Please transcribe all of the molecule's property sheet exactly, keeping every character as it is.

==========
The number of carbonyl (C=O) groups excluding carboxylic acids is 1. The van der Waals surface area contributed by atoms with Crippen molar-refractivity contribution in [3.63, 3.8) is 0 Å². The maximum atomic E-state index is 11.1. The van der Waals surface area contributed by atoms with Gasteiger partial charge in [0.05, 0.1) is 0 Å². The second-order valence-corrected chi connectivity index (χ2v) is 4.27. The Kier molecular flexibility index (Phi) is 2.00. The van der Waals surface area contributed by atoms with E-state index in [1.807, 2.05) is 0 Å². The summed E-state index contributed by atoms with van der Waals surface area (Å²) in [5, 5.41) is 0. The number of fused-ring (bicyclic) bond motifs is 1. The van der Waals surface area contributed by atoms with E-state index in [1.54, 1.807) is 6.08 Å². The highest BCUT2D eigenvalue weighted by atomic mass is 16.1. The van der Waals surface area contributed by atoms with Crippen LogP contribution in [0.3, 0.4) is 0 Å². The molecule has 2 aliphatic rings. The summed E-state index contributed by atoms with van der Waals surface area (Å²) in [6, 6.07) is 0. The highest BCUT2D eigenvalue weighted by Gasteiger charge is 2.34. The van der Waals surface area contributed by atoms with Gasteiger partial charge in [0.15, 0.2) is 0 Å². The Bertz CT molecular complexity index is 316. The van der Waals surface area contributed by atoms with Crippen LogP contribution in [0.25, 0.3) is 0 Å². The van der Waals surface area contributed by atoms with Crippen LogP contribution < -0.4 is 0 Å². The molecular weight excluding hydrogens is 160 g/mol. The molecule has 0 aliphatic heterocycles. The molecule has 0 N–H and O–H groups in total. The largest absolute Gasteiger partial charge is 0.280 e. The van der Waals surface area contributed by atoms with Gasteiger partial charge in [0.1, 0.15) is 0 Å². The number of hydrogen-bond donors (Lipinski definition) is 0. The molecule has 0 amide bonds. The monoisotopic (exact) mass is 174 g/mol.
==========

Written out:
The number of carbonyl (C=O) groups excluding carboxylic acids is 1. The van der Waals surface area contributed by atoms with Crippen molar-refractivity contribution in [3.63, 3.8) is 0 Å². The maximum atomic E-state index is 11.1. The van der Waals surface area contributed by atoms with Gasteiger partial charge in [0.05, 0.1) is 0 Å². The second-order valence-corrected chi connectivity index (χ2v) is 4.27. The Kier molecular flexibility index (Phi) is 2.00. The van der Waals surface area contributed by atoms with E-state index in [1.807, 2.05) is 0 Å². The summed E-state index contributed by atoms with van der Waals surface area (Å²) in [5, 5.41) is 0. The number of fused-ring (bicyclic) bond motifs is 1. The van der Waals surface area contributed by atoms with E-state index in [1.54, 1.807) is 6.08 Å². The highest BCUT2D eigenvalue weighted by atomic mass is 16.1. The van der Waals surface area contributed by atoms with Crippen LogP contribution in [0.3, 0.4) is 0 Å². The molecule has 2 aliphatic rings. The summed E-state index contributed by atoms with van der Waals surface area (Å²) in [6, 6.07) is 0. The highest BCUT2D eigenvalue weighted by Gasteiger charge is 2.34. The van der Waals surface area contributed by atoms with Gasteiger partial charge in [0.15, 0.2) is 0 Å². The Bertz CT molecular complexity index is 316. The van der Waals surface area contributed by atoms with Crippen LogP contribution in [0.25, 0.3) is 0 Å². The van der Waals surface area contributed by atoms with Crippen LogP contribution < -0.4 is 0 Å². The molecular weight excluding hydrogens is 160 g/mol. The molecule has 0 aliphatic heterocycles. The molecule has 0 N–H and O–H groups in total. The largest absolute Gasteiger partial charge is 0.280 e. The van der Waals surface area contributed by atoms with Gasteiger partial charge in [0.1, 0.15) is 0 Å². The number of hydrogen-bond donors (Lipinski definition) is 0. The molecule has 0 amide bonds. The monoisotopic (exact) mass is 174 g/mol.